Find out more information on our detailed guide to PPC Ads.
Longevity of PPC
Businesses that need quick results and can afford a hefty upfront cost thrive on PPC. In essence, businesses are able to reduce the timeline of an organic SEO campaign and are taxed for the time savings. In theory this makes sense, but think of how you would normally use a search engine. Would you rather click on an organically ranked website in position number one, or a website ranked in a PPC ad? For most of us, we choose the organically ranked site. Users tend to trust organic search results more because the top three positions are extremely competitive, and surely only a reputable company would pursue such high positions. This isn’t always the case, but is how many search engine users perceive results.
As a result, highly targeted results are where PPC excels. Many PPC specialists will create ads around actionable queries. Actionable queries are searches where the user has an intent to do something. In the commercial space, an actionable query is normally to buy something.
For instance, when someone is shopping for sneakers they might search for “mens running sneakers.” Predictably, when a search engine user enters this query they are likely looking to buy running shoes. PPC Ads optimized best for “mens running sneakers” will appear above organic search. Does the user ultimately care whether they purchase their sneakers from an organic search listing or a PPC ad? Likely not. Even though site reputation may be a weighted factor in informational queries, actionable queries want an optimal result the fastest. PPC Ads are the first thing an actionable query sees, and as a result the user will likely click on one of the first few ads. Ads positioned in such a way are instant ROI if the user goes through with the sale. Using the sneaker example, our subject at hand chose to click on a PPC ad and purchased a brand new pair of trainers. Say the CPC of the ad was $15. Business X, who sold the search engine user some new shoes, made $45 from the entire sale including CPC and total cost of the shoes. The $15 the company spent to capture their customer turned into an instant $45 in profit. This is why PPC ads are best used for actionable requests. The same profit margin would likely fail to exist for an informational query. If instead the user was searching for “best running sneakers for a marathon”, they are more likely looking for reviews and information on the best running shoes, not necessarily to buy them. In this case, a PPC ad would result in an expense for the business without the likelihood of the user actually buying from them.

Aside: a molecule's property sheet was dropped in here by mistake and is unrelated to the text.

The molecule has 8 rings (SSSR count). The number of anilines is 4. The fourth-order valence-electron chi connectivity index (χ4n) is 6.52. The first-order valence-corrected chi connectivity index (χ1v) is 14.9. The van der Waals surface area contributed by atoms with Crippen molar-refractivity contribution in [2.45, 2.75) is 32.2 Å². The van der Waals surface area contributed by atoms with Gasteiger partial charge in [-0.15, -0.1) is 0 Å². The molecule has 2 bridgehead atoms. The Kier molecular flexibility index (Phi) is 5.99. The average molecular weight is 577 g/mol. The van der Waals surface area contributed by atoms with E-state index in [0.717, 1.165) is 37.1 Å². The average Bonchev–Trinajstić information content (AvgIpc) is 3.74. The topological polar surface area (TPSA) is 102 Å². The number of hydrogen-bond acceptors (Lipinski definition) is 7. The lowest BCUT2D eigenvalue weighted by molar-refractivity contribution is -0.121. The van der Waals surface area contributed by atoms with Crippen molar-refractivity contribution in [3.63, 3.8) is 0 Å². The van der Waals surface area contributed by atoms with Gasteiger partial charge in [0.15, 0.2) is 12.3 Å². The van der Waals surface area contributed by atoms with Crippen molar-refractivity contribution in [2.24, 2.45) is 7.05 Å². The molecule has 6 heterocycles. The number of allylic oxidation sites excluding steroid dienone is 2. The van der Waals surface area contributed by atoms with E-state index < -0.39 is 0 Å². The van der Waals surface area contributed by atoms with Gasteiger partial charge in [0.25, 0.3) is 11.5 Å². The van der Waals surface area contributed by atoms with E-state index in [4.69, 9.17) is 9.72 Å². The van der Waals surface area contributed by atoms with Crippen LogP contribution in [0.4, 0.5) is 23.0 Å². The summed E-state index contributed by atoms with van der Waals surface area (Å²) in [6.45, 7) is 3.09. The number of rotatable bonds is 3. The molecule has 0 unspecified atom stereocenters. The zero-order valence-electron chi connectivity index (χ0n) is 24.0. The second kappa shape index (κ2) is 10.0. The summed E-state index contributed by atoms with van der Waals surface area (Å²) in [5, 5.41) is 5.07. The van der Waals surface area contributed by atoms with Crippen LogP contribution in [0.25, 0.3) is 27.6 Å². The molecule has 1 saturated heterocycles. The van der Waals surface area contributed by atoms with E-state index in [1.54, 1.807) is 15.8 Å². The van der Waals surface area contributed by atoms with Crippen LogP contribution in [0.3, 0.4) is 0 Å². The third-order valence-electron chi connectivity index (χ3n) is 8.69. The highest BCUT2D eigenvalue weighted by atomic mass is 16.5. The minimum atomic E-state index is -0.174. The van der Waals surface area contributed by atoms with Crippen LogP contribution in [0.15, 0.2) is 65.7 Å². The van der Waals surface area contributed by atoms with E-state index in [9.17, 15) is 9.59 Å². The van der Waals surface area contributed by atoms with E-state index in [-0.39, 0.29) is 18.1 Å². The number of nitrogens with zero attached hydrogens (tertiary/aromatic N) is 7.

Longevity of a PPC campaign depends on the ads being run. If ads are displaying few returns on the cost of acquiring a site visitor, it would be best to adjust or halt your campaign until the issue is sorted out. PPC campaigns have a tendency to get expensive at lightspeed. Some businesses understand which keywords generate the most returns, resulting in profitable campaigns. One of the most straightforward indicators of a high-performing keyword is its CPC. The more other businesses are willing to pay to rank for a keyword, the greater the chances are that the keyword is highly profitable.
SEO vs. PPC
There does not have to be an ultimatum between SEO or PPC. In fact, most businesses end up doing both. Improving your site and its content with modern SEO practices will help improve organic rankings, and for pages that you must direct traffic to (such as a new product or service), then a PPC ad will help to do the trick. Investing into multiple pathways of digital marketing is always the safest best due to the speed at which the industry is changing. You’d likely find yourself better off learning the fundamentals of SEO prior to a PPC campaign. The concepts of keyword-specific ranking are similar in both, and making a mistake with SEO is much more forgiving.